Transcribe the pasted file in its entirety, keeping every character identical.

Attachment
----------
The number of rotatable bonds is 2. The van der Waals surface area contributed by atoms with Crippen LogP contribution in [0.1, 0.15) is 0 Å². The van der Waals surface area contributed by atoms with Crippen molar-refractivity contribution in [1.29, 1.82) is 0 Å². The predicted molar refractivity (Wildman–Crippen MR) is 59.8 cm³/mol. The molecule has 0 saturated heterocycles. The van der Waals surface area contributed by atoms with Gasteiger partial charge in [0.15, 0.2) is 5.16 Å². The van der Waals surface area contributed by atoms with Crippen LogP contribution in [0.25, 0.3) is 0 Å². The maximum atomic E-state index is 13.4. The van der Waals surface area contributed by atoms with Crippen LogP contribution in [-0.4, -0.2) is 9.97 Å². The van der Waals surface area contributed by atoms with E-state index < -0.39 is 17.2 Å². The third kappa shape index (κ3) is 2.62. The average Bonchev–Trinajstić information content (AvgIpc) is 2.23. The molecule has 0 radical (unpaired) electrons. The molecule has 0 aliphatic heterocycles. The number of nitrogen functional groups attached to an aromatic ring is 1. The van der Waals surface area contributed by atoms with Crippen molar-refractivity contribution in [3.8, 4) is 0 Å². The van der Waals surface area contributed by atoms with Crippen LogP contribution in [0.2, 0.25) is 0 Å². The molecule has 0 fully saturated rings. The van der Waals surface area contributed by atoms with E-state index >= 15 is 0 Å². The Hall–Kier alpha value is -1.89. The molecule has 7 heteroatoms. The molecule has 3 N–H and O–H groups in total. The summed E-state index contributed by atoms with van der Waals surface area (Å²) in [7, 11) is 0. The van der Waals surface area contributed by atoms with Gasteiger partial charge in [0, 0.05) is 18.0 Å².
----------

The number of rotatable bonds is 2. The van der Waals surface area contributed by atoms with Crippen LogP contribution in [0.1, 0.15) is 0 Å². The van der Waals surface area contributed by atoms with Crippen molar-refractivity contribution in [1.29, 1.82) is 0 Å². The predicted molar refractivity (Wildman–Crippen MR) is 59.8 cm³/mol. The molecule has 0 saturated heterocycles. The van der Waals surface area contributed by atoms with Gasteiger partial charge in [0.15, 0.2) is 5.16 Å². The van der Waals surface area contributed by atoms with Crippen LogP contribution in [0.25, 0.3) is 0 Å². The maximum atomic E-state index is 13.4. The van der Waals surface area contributed by atoms with Crippen LogP contribution in [-0.4, -0.2) is 9.97 Å². The van der Waals surface area contributed by atoms with E-state index < -0.39 is 17.2 Å². The third kappa shape index (κ3) is 2.62. The average Bonchev–Trinajstić information content (AvgIpc) is 2.23. The molecule has 0 radical (unpaired) electrons. The molecule has 0 aliphatic heterocycles. The number of nitrogen functional groups attached to an aromatic ring is 1. The van der Waals surface area contributed by atoms with Crippen molar-refractivity contribution in [3.8, 4) is 0 Å². The van der Waals surface area contributed by atoms with Crippen LogP contribution in [0.2, 0.25) is 0 Å². The molecule has 0 fully saturated rings. The van der Waals surface area contributed by atoms with E-state index >= 15 is 0 Å². The Hall–Kier alpha value is -1.89. The molecule has 7 heteroatoms. The molecule has 3 N–H and O–H groups in total. The summed E-state index contributed by atoms with van der Waals surface area (Å²) in [7, 11) is 0. The van der Waals surface area contributed by atoms with Gasteiger partial charge in [0, 0.05) is 18.0 Å².